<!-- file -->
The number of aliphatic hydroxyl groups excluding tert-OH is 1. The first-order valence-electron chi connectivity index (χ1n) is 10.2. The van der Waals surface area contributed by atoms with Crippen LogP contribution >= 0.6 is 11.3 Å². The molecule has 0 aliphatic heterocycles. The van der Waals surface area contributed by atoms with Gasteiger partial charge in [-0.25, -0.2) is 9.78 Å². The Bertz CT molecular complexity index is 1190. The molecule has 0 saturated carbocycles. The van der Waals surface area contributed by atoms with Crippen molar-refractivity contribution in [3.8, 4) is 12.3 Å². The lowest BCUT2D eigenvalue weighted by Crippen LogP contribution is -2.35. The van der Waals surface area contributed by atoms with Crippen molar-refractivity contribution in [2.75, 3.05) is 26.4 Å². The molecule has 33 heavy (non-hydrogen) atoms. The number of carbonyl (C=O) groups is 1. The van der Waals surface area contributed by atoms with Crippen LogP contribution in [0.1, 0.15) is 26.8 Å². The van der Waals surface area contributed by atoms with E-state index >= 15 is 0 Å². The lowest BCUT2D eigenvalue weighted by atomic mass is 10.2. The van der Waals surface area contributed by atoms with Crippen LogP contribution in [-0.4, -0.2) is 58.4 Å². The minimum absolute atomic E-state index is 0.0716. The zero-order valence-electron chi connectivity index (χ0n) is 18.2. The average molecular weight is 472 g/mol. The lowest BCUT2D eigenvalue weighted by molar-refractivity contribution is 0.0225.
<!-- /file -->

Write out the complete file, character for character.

The number of aliphatic hydroxyl groups excluding tert-OH is 1. The first-order valence-electron chi connectivity index (χ1n) is 10.2. The van der Waals surface area contributed by atoms with Crippen LogP contribution >= 0.6 is 11.3 Å². The molecule has 0 aliphatic heterocycles. The van der Waals surface area contributed by atoms with Gasteiger partial charge in [-0.25, -0.2) is 9.78 Å². The Bertz CT molecular complexity index is 1190. The molecule has 0 saturated carbocycles. The van der Waals surface area contributed by atoms with Crippen molar-refractivity contribution in [3.8, 4) is 12.3 Å². The lowest BCUT2D eigenvalue weighted by Crippen LogP contribution is -2.35. The van der Waals surface area contributed by atoms with Crippen molar-refractivity contribution in [2.75, 3.05) is 26.4 Å². The molecule has 33 heavy (non-hydrogen) atoms. The number of carbonyl (C=O) groups is 1. The van der Waals surface area contributed by atoms with Crippen LogP contribution in [0.1, 0.15) is 26.8 Å². The van der Waals surface area contributed by atoms with E-state index >= 15 is 0 Å². The lowest BCUT2D eigenvalue weighted by atomic mass is 10.2. The van der Waals surface area contributed by atoms with Crippen LogP contribution in [-0.4, -0.2) is 58.4 Å². The minimum absolute atomic E-state index is 0.0716. The zero-order valence-electron chi connectivity index (χ0n) is 18.2. The average molecular weight is 472 g/mol. The lowest BCUT2D eigenvalue weighted by molar-refractivity contribution is 0.0225.